Μηνιν αειδε, Θεα, Πηλιαδεω Αχιλος
Sing to me, Goddess, of the rage of Achilles, Pelias’ son.
Menin. Rage. Homer opens the Iliad as I’d like to open this blog entry, but smooth English grammar doesn’t permit it. But rage, anger, wrath, fury, is what I want to talk about here.
I’m American, but I’ve lived in the UK for over a decade. I’ve seen a way of conducting political (or religious, or philisophical) debate that most Americans don’t see, and that makes me worry about my native country.
My mother went to Speaker’s Corner in Hyde Park on her most recent visit over here. The speakers and their audience were all discussing religion, both Islam and Christianity. All of the debaters were passionate about their faiths, and varied widely in their views. But, my mother commented, “It was so good-natured. We could never have something like that in the States. Someone would get lynched.” And she’s right.
I’ve seen it in politcal debates online (witness the furore over entries on The Daily Kos and the thing with Kathryn Cramer, to name but two). I’ve seen it in the intensive partisanship that deadlocks Capitol Hill. I’ve seen it in media coverage, and media coverage of media coverage. I’ve seen it in real life, and I’ve felt it myself. There’s an undercurrent of eye-popping, vein-throbbing, fist-clenching and red-seeing anger in the way my fellow countrymen discuss important issues.
In British politics, I’ve seen Tories and Old Labour politicians, whose positions are further apart than anything you’ll see in the American mainstream, debate with humor and wit. I’ve also seen them sling insults and sarcasm at one another without losing the plot. An entire British political institution, Prime Minister’s Question Time, where the PM has to answer questions put by the opposition, in public, every week, with extra added heckling from the back benches, would not be possible in the US. Everyone would take it all too seriously and someone would burst a blood vessel.
No, not just seriously. Everyone would take it personally. The blogwars differ from the rest of US political debate not in nature but in degree, so an examination of them is useful. A typical blogwar starts with a provocative comment, followed by a reader of the opposite view losing his temper and posting some inflammatory trackback on his own site. Then a reader of the reader gets steamed and goes back to the original blog with an offer to wipe the grin off the writer’s face with a belt sander. Somewhere down the line someone took a political issue personally. US political debate usually takes more steps and ends well short of belt sander threats, but the transition from abstract to personal, from factual to furious, is the same. Read the editorials and letters of the SF Chron for a view of the polarity between the two sides. (Note that I don’t need to indicate a particular date’s opinion pages. It’s the same every day.)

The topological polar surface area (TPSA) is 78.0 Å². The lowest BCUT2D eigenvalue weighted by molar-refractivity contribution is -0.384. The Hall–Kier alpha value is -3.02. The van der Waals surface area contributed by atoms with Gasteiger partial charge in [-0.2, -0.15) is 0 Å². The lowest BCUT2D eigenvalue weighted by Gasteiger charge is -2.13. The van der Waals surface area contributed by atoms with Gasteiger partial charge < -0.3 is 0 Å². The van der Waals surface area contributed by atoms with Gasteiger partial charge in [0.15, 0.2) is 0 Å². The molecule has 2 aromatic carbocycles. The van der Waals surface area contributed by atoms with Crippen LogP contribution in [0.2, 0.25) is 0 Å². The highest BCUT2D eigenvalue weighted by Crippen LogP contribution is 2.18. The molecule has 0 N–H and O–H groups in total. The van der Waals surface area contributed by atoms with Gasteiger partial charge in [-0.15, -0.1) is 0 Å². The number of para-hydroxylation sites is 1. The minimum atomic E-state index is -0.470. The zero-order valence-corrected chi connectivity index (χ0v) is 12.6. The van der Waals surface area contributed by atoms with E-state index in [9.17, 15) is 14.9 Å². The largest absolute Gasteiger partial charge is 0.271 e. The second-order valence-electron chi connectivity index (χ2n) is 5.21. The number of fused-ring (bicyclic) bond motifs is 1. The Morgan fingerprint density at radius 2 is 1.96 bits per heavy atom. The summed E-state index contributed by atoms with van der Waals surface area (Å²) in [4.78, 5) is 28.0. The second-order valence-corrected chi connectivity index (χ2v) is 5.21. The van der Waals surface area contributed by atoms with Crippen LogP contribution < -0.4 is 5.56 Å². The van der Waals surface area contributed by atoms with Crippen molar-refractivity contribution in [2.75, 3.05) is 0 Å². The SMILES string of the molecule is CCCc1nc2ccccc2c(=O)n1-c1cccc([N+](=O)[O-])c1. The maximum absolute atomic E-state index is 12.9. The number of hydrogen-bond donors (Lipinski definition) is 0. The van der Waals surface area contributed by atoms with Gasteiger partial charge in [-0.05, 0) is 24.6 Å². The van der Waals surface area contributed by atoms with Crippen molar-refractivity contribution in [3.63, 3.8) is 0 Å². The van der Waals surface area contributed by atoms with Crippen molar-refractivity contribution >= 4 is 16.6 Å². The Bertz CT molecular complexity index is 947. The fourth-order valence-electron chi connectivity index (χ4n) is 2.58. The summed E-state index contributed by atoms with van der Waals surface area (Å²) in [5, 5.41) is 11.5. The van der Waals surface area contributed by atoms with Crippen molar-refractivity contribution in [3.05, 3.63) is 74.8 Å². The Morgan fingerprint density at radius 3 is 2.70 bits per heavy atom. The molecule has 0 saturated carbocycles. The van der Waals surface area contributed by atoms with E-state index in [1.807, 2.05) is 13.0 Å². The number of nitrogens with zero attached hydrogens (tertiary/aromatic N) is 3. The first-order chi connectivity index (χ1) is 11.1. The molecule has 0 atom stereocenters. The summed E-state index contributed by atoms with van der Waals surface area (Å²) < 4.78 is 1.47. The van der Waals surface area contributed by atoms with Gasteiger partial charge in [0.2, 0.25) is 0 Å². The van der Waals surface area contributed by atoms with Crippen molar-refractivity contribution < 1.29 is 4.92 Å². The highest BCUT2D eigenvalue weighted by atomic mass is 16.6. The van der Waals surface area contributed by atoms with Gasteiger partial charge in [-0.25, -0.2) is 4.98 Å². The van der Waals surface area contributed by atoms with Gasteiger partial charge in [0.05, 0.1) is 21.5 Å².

This transatlantic difference leads to transatlantic misunderstandings. There is a perception in the US that the international media are “biased” against America. No doubt some media outlets are. But, at least in the UK, the media are “biased” against, in other words, critical of, pretty much everyone. Some of it’s a feeling that it is the duty of the Fourth Estate to question the powers that be. Some of it’s that conflict and scandal sell papers. Some of it is that the people who work in the media like that sort of conflict – that’s why they work in the media. Whatever the reason, the mainstream news sources over here use a harsher grade of investigative and invective sandpaper than their equivalents in the States. But because these things aren’t automatically personal, and aren’t taken as such, the system works.
Now, there is a valid argument that serious matters require serious discussion. Wars, death, money, politics – these are no laughing matter. Europeans, with a cynical smile for every issue, are preceived as being careless, ineffective, and effete. It’s like that little smile that Alex gets when he’s being really defiant and difficult. Taking things lightly like that is bad. We must be serious. That’s all very well until seriousness leads to over-seriousness and a personal identification with the cause under discussion. Then an attack on a position is an attack on the person holding the position, and we’re back to rage and thoughts of power tools.
What we’re not doing, when we get angry, is listening to the other side. And without listening, there can be no discussion, no cooperation, no compromise, no peace. So please, can we laugh a bit, and let go of the wrath?